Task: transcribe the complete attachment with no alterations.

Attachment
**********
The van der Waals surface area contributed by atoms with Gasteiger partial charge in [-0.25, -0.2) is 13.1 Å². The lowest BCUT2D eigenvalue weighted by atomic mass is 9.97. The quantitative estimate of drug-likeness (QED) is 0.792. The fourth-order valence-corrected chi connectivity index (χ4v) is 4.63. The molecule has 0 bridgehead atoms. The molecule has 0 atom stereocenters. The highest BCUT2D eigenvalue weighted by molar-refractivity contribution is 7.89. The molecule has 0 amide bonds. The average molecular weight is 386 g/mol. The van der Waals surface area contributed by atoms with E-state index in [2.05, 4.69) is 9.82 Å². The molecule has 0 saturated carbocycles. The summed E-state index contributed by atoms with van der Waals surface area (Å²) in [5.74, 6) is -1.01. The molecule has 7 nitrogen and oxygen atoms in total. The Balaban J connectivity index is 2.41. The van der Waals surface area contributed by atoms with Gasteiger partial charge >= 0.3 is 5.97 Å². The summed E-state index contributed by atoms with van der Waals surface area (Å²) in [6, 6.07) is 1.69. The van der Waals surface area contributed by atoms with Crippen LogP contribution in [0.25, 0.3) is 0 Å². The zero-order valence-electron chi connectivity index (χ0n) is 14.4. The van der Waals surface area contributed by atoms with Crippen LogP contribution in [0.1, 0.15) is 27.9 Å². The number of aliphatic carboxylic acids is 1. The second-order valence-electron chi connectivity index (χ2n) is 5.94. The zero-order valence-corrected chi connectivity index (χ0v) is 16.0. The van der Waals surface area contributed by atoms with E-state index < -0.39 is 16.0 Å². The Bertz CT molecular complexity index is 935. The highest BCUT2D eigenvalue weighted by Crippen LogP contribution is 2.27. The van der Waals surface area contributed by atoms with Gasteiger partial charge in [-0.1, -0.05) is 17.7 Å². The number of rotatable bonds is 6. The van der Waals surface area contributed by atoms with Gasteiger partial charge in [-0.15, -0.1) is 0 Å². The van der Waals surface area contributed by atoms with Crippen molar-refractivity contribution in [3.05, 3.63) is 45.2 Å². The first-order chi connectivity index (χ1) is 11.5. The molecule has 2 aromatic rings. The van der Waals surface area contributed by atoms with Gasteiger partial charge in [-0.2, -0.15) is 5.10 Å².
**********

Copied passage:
The van der Waals surface area contributed by atoms with Gasteiger partial charge in [-0.25, -0.2) is 13.1 Å². The lowest BCUT2D eigenvalue weighted by atomic mass is 9.97. The quantitative estimate of drug-likeness (QED) is 0.792. The fourth-order valence-corrected chi connectivity index (χ4v) is 4.63. The molecule has 0 bridgehead atoms. The molecule has 0 atom stereocenters. The highest BCUT2D eigenvalue weighted by molar-refractivity contribution is 7.89. The molecule has 0 amide bonds. The average molecular weight is 386 g/mol. The van der Waals surface area contributed by atoms with E-state index in [2.05, 4.69) is 9.82 Å². The molecule has 0 saturated carbocycles. The summed E-state index contributed by atoms with van der Waals surface area (Å²) in [5.74, 6) is -1.01. The molecule has 7 nitrogen and oxygen atoms in total. The Balaban J connectivity index is 2.41. The van der Waals surface area contributed by atoms with Gasteiger partial charge >= 0.3 is 5.97 Å². The summed E-state index contributed by atoms with van der Waals surface area (Å²) in [6, 6.07) is 1.69. The van der Waals surface area contributed by atoms with Crippen LogP contribution in [0.25, 0.3) is 0 Å². The zero-order valence-electron chi connectivity index (χ0n) is 14.4. The van der Waals surface area contributed by atoms with Crippen LogP contribution in [0.1, 0.15) is 27.9 Å². The number of aliphatic carboxylic acids is 1. The second-order valence-electron chi connectivity index (χ2n) is 5.94. The zero-order valence-corrected chi connectivity index (χ0v) is 16.0. The van der Waals surface area contributed by atoms with E-state index < -0.39 is 16.0 Å². The Bertz CT molecular complexity index is 935. The highest BCUT2D eigenvalue weighted by Crippen LogP contribution is 2.27. The van der Waals surface area contributed by atoms with Gasteiger partial charge in [-0.1, -0.05) is 17.7 Å². The number of rotatable bonds is 6. The van der Waals surface area contributed by atoms with Gasteiger partial charge in [-0.15, -0.1) is 0 Å². The van der Waals surface area contributed by atoms with Crippen molar-refractivity contribution in [3.05, 3.63) is 45.2 Å². The first-order chi connectivity index (χ1) is 11.5. The molecule has 2 aromatic rings. The van der Waals surface area contributed by atoms with Gasteiger partial charge in [-0.2, -0.15) is 5.10 Å².